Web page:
Thomas: Here’s what we see in our research year over year: Women are less likely to get that first critical promotion to manager. It’s not because they’re not asking. Men and women are asking for promotions at the same rates. But for every 100 men promoted to manager, only 72 women are, and 68 Latinas and 58 Black women. Here’s why that really concerns me moving forward. We had an issue with women getting promoted into that first level, that first step that really advances your career, pre-pandemic. Imagine what it might look like now? We know from years of research that bias can hurt women’s chances of getting hired and promoted and we also know that bias is more likely to creep in when managers have less visibility into their teams’ day-to-day work. If you take those two things and put them together, you can imagine women getting promoted more slowly and that adds insult to injury. We know women are already paid less on average than men and if they’re being promoted more slowly and advancing more slowly through their organizations, the downstream impacts to that could be quite extreme.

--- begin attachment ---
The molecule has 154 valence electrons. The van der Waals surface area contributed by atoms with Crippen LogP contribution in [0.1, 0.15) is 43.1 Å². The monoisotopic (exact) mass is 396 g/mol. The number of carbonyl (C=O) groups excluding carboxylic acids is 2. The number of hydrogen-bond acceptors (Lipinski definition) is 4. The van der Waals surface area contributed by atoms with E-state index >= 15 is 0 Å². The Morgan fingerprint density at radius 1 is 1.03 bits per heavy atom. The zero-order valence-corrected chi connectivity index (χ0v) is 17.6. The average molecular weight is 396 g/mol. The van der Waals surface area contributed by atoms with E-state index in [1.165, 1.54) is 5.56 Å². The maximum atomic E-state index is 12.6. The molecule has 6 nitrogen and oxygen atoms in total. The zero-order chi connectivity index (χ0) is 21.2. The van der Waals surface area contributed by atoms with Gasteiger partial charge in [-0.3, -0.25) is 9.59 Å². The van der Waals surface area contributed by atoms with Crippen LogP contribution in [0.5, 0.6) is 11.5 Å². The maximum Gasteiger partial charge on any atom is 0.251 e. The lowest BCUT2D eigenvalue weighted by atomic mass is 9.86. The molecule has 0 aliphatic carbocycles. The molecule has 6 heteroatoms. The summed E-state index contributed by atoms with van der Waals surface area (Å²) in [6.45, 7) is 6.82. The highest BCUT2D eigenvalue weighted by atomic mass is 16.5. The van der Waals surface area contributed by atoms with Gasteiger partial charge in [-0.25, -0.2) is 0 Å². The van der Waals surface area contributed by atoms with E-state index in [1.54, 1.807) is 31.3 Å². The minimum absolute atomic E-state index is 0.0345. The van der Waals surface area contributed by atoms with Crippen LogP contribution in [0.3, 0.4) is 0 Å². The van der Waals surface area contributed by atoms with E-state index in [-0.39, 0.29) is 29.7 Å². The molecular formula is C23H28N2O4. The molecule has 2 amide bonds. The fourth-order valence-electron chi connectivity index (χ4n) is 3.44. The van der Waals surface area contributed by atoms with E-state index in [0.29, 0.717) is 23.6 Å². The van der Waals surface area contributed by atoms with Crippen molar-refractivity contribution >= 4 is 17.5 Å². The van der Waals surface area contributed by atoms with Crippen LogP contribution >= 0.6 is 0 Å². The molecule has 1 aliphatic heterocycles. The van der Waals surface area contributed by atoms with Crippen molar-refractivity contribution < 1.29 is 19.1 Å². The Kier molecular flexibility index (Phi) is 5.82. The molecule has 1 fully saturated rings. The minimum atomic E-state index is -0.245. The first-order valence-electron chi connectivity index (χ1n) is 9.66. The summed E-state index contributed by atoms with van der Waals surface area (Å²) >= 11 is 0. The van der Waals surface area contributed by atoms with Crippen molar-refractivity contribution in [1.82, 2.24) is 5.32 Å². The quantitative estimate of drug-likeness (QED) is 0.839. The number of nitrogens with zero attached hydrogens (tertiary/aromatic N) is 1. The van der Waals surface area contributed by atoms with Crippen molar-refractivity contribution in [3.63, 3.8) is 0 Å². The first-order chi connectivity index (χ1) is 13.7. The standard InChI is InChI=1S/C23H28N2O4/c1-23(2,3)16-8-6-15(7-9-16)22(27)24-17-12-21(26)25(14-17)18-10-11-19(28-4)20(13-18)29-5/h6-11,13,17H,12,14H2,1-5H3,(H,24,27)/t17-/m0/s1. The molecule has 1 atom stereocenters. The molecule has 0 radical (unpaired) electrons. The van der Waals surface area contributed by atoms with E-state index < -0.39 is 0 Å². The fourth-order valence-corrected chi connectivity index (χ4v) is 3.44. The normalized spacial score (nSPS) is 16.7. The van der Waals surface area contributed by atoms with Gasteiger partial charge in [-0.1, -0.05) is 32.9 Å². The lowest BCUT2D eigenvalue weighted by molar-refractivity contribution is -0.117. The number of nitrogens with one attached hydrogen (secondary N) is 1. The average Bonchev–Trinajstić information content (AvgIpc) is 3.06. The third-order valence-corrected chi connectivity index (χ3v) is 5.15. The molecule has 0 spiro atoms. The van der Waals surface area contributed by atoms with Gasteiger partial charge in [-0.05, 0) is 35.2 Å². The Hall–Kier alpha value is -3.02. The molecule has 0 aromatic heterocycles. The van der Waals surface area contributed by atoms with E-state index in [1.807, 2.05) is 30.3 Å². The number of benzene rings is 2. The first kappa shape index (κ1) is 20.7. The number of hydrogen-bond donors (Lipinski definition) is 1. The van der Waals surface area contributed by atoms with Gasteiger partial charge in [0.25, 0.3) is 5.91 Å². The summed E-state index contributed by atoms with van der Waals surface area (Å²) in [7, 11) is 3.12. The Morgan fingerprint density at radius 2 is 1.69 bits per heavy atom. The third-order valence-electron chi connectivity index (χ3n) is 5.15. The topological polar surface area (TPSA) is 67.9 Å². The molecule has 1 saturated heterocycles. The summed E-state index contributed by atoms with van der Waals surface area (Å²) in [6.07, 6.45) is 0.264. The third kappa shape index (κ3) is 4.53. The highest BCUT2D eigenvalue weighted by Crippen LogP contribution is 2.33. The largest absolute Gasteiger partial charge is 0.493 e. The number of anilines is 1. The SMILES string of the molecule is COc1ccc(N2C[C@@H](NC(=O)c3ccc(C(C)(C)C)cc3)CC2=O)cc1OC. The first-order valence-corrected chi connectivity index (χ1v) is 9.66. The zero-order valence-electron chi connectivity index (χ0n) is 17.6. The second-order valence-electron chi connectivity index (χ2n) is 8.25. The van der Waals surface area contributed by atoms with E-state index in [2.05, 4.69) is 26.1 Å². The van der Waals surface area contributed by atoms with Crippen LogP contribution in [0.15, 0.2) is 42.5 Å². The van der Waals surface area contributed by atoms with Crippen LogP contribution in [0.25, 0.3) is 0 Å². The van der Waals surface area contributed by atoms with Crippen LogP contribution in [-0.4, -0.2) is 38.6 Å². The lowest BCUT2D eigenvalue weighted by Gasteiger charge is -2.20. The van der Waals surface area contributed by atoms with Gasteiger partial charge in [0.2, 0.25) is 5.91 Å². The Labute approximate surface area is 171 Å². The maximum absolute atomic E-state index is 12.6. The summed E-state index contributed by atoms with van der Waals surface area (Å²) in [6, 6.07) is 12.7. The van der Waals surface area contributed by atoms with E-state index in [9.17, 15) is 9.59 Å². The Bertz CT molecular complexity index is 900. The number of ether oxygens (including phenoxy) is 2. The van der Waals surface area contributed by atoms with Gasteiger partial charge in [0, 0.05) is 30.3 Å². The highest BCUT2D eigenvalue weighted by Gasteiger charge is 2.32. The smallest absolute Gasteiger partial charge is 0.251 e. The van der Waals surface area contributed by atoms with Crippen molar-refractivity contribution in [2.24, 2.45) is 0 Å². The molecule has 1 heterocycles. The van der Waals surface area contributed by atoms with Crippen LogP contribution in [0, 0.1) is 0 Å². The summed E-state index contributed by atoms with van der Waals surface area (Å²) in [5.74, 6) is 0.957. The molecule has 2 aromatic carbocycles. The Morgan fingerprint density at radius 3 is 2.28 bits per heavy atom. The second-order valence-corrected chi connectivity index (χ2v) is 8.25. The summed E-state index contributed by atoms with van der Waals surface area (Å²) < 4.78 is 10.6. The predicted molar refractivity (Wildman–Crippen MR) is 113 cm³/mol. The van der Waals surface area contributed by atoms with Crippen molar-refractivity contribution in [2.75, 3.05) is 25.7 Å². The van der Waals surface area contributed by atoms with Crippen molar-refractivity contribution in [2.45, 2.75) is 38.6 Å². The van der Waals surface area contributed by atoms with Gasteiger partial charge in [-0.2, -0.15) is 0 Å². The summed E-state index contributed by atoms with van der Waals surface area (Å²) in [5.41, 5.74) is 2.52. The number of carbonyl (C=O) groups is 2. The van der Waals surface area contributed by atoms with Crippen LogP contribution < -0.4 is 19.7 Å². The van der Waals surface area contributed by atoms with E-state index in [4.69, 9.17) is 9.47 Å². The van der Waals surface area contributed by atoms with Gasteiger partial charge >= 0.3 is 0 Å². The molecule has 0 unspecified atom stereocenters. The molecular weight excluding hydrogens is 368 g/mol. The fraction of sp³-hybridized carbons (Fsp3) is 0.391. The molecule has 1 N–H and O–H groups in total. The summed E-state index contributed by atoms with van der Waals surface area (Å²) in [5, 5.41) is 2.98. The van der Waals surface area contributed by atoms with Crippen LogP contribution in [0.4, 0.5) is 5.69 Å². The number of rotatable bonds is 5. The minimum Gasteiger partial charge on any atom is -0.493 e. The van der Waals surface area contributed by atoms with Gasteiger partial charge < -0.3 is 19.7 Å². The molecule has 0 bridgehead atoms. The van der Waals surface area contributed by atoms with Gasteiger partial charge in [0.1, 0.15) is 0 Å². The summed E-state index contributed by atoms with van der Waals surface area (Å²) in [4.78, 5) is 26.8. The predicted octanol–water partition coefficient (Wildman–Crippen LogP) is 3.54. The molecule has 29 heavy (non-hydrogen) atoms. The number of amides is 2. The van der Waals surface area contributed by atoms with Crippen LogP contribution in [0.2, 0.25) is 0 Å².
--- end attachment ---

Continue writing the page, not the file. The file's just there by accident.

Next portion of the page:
“Mothers are twice as worried as fathers that their performance is being judged negatively because of their caregiving responsibilities.” — Rachel Thomas, CEO, Leanin.org

Wharton Business Daily: Does working from home complicate matters further?

Thomas: The experience of mothers: When kids are running behind us on Zoom screens, we’re getting pushed and pulled in multiple directions because we have work responsibilities and home responsibilities and they’re kind of jamming together in ways they never have before. That really matters. We know that women who are mothers are much more likely to be responsible for all or most of the household work. That was pre-pandemic and it’s happening now today. We also know that mothers are twice as worried as fathers that their performance is being judged negatively because of their caregiving responsibilities. They’re so worried that one in three mothers say they’re uncomfortable sharing their work-life challenges with co-workers. If you play that out, what is the long-term impact on mothers? Are they holding themselves back because they’re being pushed and pulled in too many directions or are they being evaluated differently?

The other thing I’m worried about is the move to remote work and how that might play out long-term. One thing we know for sure is that remote work is here to stay. Now at what level — is that a couple days a week, is that hybrid, what does that look like? We don’t know, but we know it’s here to stay. The positive piece of it is that 70% of companies think it will allow them to increase diversity in hiring. And it will create opportunities for people to go for jobs that maybe they otherwise wouldn’t have gone for because they required travel or they required moving. So there’s some real upside potentially connected to remote work.